Regardless of the combo of iPhones, iPads, TomToms, BlackBerrys and PSPs you’re using and charging up, we reckon the Evoque will have you covered.

Morning glory

A 7 AM flight to Munich means a wake up call that starts at 4 AM. In such scenarios, you need a car that you can operate while you're virtually brain dead, which has a great heater and which is going to get you there quickly but in one piece.

The Evoque passes with flying colours. The heated seats warm up almost instantly and while the user interface is similar to the one we recently slated in the Jaguar XF, it’s tons easier to use because the heating and radio controls aren’t accessed through the touchscreen and there’s a wider range of buttons on the steering wheel - which, by the way, can have a heated option - through which to control things.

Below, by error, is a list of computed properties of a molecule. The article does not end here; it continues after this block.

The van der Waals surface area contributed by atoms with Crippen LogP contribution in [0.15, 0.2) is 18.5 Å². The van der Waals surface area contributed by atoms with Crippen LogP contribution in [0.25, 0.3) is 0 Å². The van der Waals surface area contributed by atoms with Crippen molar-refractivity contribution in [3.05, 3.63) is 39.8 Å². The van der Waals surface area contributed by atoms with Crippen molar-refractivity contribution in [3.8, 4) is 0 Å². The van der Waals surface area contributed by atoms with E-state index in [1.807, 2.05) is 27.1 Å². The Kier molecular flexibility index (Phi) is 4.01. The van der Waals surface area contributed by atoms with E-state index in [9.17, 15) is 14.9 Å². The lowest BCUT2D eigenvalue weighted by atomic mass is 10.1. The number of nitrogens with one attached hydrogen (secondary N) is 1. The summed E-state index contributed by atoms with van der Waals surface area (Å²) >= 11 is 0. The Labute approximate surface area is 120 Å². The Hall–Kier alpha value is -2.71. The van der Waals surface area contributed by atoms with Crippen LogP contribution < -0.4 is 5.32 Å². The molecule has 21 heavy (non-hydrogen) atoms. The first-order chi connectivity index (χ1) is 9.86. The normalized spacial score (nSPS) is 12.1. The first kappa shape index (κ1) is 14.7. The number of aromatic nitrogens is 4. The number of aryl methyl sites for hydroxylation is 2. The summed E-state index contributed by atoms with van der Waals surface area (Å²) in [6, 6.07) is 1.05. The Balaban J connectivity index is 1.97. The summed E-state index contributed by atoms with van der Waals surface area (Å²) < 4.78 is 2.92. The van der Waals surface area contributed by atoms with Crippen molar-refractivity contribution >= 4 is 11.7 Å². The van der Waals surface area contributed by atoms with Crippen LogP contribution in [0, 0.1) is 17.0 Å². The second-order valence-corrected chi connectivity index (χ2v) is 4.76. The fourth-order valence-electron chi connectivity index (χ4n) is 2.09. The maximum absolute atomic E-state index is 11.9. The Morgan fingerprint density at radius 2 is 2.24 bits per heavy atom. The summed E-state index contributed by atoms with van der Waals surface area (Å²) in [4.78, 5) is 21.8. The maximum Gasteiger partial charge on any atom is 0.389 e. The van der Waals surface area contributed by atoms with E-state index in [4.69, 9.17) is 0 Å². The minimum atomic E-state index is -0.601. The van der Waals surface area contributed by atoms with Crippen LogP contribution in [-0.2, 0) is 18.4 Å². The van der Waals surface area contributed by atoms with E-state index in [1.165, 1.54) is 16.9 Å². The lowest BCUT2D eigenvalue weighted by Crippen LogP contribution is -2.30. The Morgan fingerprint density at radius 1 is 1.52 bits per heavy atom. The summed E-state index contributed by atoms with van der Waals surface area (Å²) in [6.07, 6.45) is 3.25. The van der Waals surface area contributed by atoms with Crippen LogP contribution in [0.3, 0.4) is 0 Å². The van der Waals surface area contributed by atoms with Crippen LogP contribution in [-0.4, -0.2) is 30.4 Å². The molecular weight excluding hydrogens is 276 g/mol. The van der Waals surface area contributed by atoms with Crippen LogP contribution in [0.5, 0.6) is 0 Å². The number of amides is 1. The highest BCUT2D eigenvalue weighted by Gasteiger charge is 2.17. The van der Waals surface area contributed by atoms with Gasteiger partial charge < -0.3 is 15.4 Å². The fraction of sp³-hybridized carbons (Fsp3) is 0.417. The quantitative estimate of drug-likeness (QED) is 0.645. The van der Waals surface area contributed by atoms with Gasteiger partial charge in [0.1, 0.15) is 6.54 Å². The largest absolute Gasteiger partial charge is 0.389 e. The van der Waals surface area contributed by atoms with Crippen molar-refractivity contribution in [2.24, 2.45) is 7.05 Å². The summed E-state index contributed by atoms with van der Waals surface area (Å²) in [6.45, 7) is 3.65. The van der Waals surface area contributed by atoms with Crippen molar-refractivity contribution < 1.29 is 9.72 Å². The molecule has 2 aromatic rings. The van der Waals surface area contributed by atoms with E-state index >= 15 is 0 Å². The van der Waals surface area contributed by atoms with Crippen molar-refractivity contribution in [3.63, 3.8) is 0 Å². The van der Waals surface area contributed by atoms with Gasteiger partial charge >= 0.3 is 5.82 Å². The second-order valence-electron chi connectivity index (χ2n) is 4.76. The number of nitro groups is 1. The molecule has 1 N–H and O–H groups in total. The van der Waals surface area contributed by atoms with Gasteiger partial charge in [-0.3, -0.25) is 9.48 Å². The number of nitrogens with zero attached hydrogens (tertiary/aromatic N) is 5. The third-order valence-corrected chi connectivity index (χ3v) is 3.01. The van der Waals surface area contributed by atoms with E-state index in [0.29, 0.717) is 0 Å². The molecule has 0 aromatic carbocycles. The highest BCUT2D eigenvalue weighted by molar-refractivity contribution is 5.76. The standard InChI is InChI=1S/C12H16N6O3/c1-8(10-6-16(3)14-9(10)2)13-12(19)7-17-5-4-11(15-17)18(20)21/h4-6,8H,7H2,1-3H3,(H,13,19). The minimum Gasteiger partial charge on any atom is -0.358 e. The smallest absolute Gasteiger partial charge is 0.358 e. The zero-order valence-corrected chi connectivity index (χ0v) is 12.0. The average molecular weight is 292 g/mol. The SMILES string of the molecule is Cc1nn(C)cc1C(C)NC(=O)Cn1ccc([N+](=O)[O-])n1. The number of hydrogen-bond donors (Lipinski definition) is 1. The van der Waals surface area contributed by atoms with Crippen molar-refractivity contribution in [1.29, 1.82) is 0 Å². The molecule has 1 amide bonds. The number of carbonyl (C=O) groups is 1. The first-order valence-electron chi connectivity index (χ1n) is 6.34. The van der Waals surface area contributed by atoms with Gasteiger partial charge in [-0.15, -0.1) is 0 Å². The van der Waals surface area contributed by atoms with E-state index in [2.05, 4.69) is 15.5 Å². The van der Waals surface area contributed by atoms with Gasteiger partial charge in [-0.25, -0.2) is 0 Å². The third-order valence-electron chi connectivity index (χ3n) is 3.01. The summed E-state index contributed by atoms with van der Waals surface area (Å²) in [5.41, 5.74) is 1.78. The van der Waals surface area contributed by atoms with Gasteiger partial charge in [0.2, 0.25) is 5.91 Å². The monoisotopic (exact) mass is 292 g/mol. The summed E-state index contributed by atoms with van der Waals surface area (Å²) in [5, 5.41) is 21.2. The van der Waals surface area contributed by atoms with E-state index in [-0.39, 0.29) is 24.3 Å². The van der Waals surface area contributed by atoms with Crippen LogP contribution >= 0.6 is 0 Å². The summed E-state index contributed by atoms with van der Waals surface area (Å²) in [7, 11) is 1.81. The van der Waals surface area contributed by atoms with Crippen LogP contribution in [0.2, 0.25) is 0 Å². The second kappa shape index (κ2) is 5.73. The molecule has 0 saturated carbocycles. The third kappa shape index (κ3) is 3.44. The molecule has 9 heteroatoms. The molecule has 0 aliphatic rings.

It’s also on this trip that we discover the Evoque is a surprisingly good drive. At 5am, with nothing on the road, it responds to being driven hard way better than you’d believe when you first see its jacked up ride height and Tonka-toy wheels.

It’s quiet on the motorway too and despite our previous assertion that it’s not outright fast, it’s easy to pile on speed and then maintain it. I get to the airport well before 6am.

A proper off-roader too

On the day that the Evoque goes home, it snows. Driving along a few cars behind the gritter, with snow being blown sideways by a gale so fierce it’s uprooting trees, the Evoque is rock solid and gives us a warm, comforting feeling that suddenly makes us realise why people buy SUVs.


When the weather calms down I head-out to take some pictures and decide to see if the Evoque will go up a steep muddy bank, in order to try and get some better shots. I half expect it to struggle with the mud/ice/steepness combo. Instead it sails straight up without the slightest hint of wheel spin or fuss.